August 26, 2009
On Friday, August 28, 2009, CDC’s National Center for Health Statistics released “The Effect of Hurricane Katrina: Births in the U.S. Gulf Coast Region, Before and After the Storm.” The report documents how births were impacted in 91 Federal Emergency Management Agency (FEMA) designated counties and parishes of Alabama, Louisiana, and Mississippi for a 12-month period before and after Hurricane Katrina (August 29, 2004 to August 28, 2006). Visit the NCHS Press Room for more information.
August 12, 2009
Did you know that in the United States, the average age of a mother at first birth has increased 3.6 years since 1970? Not only are U.S. women starting their families later in life, but the trend depends a great deal on a person’s race/ethnicity and where she lives. Also, the U.S. has a much lower average age at first birth than many developed countries. To read more about this, visit the new Data Brief from the National Center for Health statistics, “Delayed Childbearing: Women Are Having Their First Child Later in life.” Also, you can listen to the Statcast or ask questions of the author on this blog.
July 10, 2009
Federal interagency report shows declines in preterm birth and low birthweight. Children more likely to live in poverty, less likely to have parent employed full time.
These and other statistics have been compiled in America’s Children: Key National Indicators of Well-Being, 2009. It is compiled by a number of federal agencies and provides a comprehensive picture of the following key areas of child well-being: family and social environment, economic circumstances, health care, physical environment and safety, behavior, education, and health.
To access the report, please visit www.childstats.gov
April 8, 2009
NCHS birth tables with a variety of variables for selection are available at http://www.cdc.gov/nchs/datawh/vitalstats/VitalStatsbirths.htm.
By selecting the national or subnational (i.e., state and some county) levels, you can find specific statistics for national, state, and some county birth rates, fertility rates, method of delivery (vaginal or cesarean), length of pregnancy, birthweight, characteristics of the mother (i.e., age, race, marital status, education), prenatal care, and risk factors (i.e., diabetes, hypertension, and smoking). For journalists who need assistance, feel free to contact the NCHS press office.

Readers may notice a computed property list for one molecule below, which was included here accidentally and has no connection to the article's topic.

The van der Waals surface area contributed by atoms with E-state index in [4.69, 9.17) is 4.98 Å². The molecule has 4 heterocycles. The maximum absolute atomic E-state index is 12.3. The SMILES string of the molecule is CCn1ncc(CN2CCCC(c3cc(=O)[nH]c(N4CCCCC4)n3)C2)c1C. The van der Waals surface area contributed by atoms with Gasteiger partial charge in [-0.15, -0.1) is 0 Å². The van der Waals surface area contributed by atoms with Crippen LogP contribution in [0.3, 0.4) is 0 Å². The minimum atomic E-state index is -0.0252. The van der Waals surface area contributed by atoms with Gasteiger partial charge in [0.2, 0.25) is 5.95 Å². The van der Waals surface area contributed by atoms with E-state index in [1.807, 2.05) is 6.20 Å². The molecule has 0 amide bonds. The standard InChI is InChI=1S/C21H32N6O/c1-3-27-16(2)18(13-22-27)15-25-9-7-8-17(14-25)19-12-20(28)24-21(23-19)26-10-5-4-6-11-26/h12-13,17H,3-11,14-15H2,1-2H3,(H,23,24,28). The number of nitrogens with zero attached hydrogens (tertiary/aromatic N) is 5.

March 18, 2009
New birth statistics released today by CDC’s National Center for Health Statistics (NCHS) reveal that the U.S. teen birth rate increased slightly in 2007 for the second straight year. The findings are published in a new report, “Births: Preliminary Data for 2007,” based on analysis of nearly 99% of birth records reported to 50 States and the District of Columbia as part of the National Vital Statistics System.
The report shows that the birth rate for teens increased 1 percent between 2006 and 2007, from 41.9 births per 1,000 females ages 15-19 years in 2006 to 42.5 in 2007. Birth rates remained unchanged for younger females, ages 10-14, but increased for women in their twenties, thirties, and early forties.
For more information on births to unmarried women, preterm births, lowbirthweight, cesarean births, and more, visit http://www.cdc.gov/nchs/data/nvsr/nvsr57/nvsr57_12.pdf.
January 7, 2009
The teen birth rate increased in more than half of all 50 states in 2006, according to an NCHS report released today. Click here for the report.
The data show teen birth rates were highest in the South and Southwest, with the highest rate recorded in Mississippi (68.4), followed by New Mexico (64.1) and Texas (63.1).
Teen birth rates in 2006 were lowest in the Northeast in 2006, with the lowest rates occurring in New Hampshire (18.7), Vermont (20.8), and Massachusetts (21.3). The only states with a decrease in teen birth rates between 2005 and 2006 were North Dakota, Rhode Island, and New York.
NCHS reported in December 2007 that the teen birth rate for the nation as a whole increased for the first time in 15 years in 2006 from 40.5 births per 1,000 women aged 15-19 in 2005 to 41.9 in 2006.
The report also features birth data on a variety of topics, including state-based and national information on teen, unmarried, and multiple births, along with health data on smoking during pregnancy, cesarean delivery, preterm birth, and low birthweight.